Major League Baseball on Monday hit back at a lawsuit over its decision to move its All-Star game out of Atlanta in response to Georgia’s restrictive voting law by dismissing it as “political theatrics.”
Last week, the Job Creators Network (JCN), a conservative advocacy group, asked a New York federal court judge to force the MLB to move its All-Star game back to Atlanta. JCN argued that the MLB should pay $100 million in damages to local businesses in Georgia in light of relocating its All-Star game to Denver. The lawsuit lists MLB, Commissioner of Baseball Rob Manfred, the MLB Players Association and MLBPA executive director Tony Clark as defendants.
In a court filing Monday, MLB knocked JCN’s lawsuit as “political theatrics.”
“JCN has been vocal in opposing MLB’s decision, but that does not give it a basis for federal civil rights claims,” lawyers for MLB wrote in Monday’s filing. “Moreover, despite its claims of exigency, JCN spent the last two months putting up billboards in Times Square and running inflammatory advertisements in The New York Times. When its publicity campaign had no effect, JCN decided to sue, but this Court’s time should not be wasted on political theatrics.”
“There is no emergency that justifies the extraordinary relief JCN seeks,” MLB added.
According to the Atlanta Journal-Constitution, JCN is set to reply to MLB’s court filing on Tuesday. A hearing is also scheduled Thursday in the U.S. District Court for the Southern District of New York regarding JCN’s demand for an injunction.
“It is in the public interest for Defendants’ decision to move the All-Star Game to Denver to be upheld, thereby protecting Defendants’ right to demonstrate their values and preserving their freedom as private entities to determine where to hold their events,” MLB’s legal brief stated.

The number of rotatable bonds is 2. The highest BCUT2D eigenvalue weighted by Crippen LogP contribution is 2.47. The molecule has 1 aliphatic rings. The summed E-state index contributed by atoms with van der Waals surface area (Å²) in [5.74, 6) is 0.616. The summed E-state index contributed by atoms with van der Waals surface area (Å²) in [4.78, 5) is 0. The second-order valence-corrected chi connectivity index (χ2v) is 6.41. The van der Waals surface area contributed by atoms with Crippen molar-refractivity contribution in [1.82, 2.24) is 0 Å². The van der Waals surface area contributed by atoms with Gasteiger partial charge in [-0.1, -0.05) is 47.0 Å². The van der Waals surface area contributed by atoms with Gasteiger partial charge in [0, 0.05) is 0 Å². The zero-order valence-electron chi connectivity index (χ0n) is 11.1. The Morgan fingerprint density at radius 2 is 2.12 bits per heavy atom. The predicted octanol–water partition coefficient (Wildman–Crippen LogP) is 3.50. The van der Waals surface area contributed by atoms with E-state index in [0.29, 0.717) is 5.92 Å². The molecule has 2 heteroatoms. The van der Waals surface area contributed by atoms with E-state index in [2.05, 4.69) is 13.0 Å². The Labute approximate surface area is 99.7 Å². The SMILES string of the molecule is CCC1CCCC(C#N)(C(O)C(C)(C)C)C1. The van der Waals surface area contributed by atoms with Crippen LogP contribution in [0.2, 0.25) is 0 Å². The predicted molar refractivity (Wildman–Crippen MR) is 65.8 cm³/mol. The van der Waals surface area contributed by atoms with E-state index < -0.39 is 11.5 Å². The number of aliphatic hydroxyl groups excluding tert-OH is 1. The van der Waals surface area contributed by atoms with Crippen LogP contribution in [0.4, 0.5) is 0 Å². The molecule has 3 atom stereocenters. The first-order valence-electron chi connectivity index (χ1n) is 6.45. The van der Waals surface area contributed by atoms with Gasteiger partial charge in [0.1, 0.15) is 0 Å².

In a statement on Monday, JCN attorney Howard Kleinhendler said that small businesses in Georgia “certainly don’t feel as if” the conservative advocacy group’s lawsuit is “political theatrics,” according to AJC.
Last April, MLB commissioner Robert Manfred Jr. announced that the All-Star Game would no longer take place in Atlanta following Georgia’s enactment of a new restrictive voter law. Restrictive provisions of the new Georgia voting law include new ID requirements for mail voting, limits on dropbox use and banning the distribution of food and most beverages to voters waiting in line.
Republicans were quick to cry “cancel culture” over MLB’s decision.
Georgia Gov. Brian Kemp (R) accused the MLB of submitting to “fear and lies” by depriving Georgians of a paycheck after it decided to pull its All-Star Game out of Atlanta.
“Major League Baseball caved to fear and lies from liberal activists,” Kemp said at a news conference in response to the MLB’s decision. “In the middle of a pandemic, Major League Baseball put the wishes of Stacey Abrams and Joe Biden ahead of the economic well-being of hard-working Georgians who were counting on the All-Star Game for a paycheck.”
Republicans also called for boycotts of corporations that have spoken out against Georgia GOP lawmakers’ restrictive voting law.
Shortly after the CEOs of Coca-Cola and Delta Air Lines came out against the Georgia law, state Republicans voted to revoke a tax break from Delta and called for the removal of Coca-Cola products from the state house.